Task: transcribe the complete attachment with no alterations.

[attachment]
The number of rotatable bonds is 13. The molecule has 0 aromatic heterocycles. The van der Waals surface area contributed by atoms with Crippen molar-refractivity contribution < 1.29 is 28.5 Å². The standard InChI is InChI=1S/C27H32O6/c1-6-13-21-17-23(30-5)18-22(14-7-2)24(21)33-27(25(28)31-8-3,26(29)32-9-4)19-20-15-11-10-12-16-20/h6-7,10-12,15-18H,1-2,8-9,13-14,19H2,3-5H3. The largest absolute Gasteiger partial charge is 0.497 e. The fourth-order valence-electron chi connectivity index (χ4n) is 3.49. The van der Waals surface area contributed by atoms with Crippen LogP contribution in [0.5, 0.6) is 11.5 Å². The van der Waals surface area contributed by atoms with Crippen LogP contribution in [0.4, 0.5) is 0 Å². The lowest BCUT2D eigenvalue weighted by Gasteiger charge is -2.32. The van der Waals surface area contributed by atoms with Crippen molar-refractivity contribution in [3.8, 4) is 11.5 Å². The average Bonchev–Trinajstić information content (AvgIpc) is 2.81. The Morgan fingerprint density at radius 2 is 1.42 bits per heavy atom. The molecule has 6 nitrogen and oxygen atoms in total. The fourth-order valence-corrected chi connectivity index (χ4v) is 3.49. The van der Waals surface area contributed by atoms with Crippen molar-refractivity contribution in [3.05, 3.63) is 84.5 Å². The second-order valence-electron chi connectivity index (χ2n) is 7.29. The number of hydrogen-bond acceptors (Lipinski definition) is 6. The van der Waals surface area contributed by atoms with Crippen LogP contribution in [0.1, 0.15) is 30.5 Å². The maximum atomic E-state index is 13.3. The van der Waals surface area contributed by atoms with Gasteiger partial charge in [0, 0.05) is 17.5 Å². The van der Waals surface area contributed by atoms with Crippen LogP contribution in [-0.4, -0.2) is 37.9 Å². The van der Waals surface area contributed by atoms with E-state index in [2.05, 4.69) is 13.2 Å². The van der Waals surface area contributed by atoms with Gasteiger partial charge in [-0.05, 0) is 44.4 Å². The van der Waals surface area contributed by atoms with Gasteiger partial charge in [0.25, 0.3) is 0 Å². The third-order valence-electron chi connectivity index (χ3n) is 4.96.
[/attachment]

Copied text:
The number of rotatable bonds is 13. The molecule has 0 aromatic heterocycles. The van der Waals surface area contributed by atoms with Crippen molar-refractivity contribution < 1.29 is 28.5 Å². The standard InChI is InChI=1S/C27H32O6/c1-6-13-21-17-23(30-5)18-22(14-7-2)24(21)33-27(25(28)31-8-3,26(29)32-9-4)19-20-15-11-10-12-16-20/h6-7,10-12,15-18H,1-2,8-9,13-14,19H2,3-5H3. The largest absolute Gasteiger partial charge is 0.497 e. The fourth-order valence-electron chi connectivity index (χ4n) is 3.49. The van der Waals surface area contributed by atoms with Crippen LogP contribution in [0.5, 0.6) is 11.5 Å². The van der Waals surface area contributed by atoms with Crippen LogP contribution in [0.4, 0.5) is 0 Å². The lowest BCUT2D eigenvalue weighted by Gasteiger charge is -2.32. The van der Waals surface area contributed by atoms with Crippen molar-refractivity contribution in [3.8, 4) is 11.5 Å². The average Bonchev–Trinajstić information content (AvgIpc) is 2.81. The Morgan fingerprint density at radius 2 is 1.42 bits per heavy atom. The molecule has 6 nitrogen and oxygen atoms in total. The fourth-order valence-corrected chi connectivity index (χ4v) is 3.49. The van der Waals surface area contributed by atoms with Crippen molar-refractivity contribution in [3.05, 3.63) is 84.5 Å². The second-order valence-electron chi connectivity index (χ2n) is 7.29. The number of hydrogen-bond acceptors (Lipinski definition) is 6. The van der Waals surface area contributed by atoms with Crippen LogP contribution in [0.1, 0.15) is 30.5 Å². The maximum atomic E-state index is 13.3. The van der Waals surface area contributed by atoms with Gasteiger partial charge in [0, 0.05) is 17.5 Å². The van der Waals surface area contributed by atoms with Crippen LogP contribution in [-0.4, -0.2) is 37.9 Å². The van der Waals surface area contributed by atoms with E-state index in [2.05, 4.69) is 13.2 Å². The van der Waals surface area contributed by atoms with Gasteiger partial charge in [-0.05, 0) is 44.4 Å². The van der Waals surface area contributed by atoms with Gasteiger partial charge in [0.25, 0.3) is 0 Å². The third-order valence-electron chi connectivity index (χ3n) is 4.96.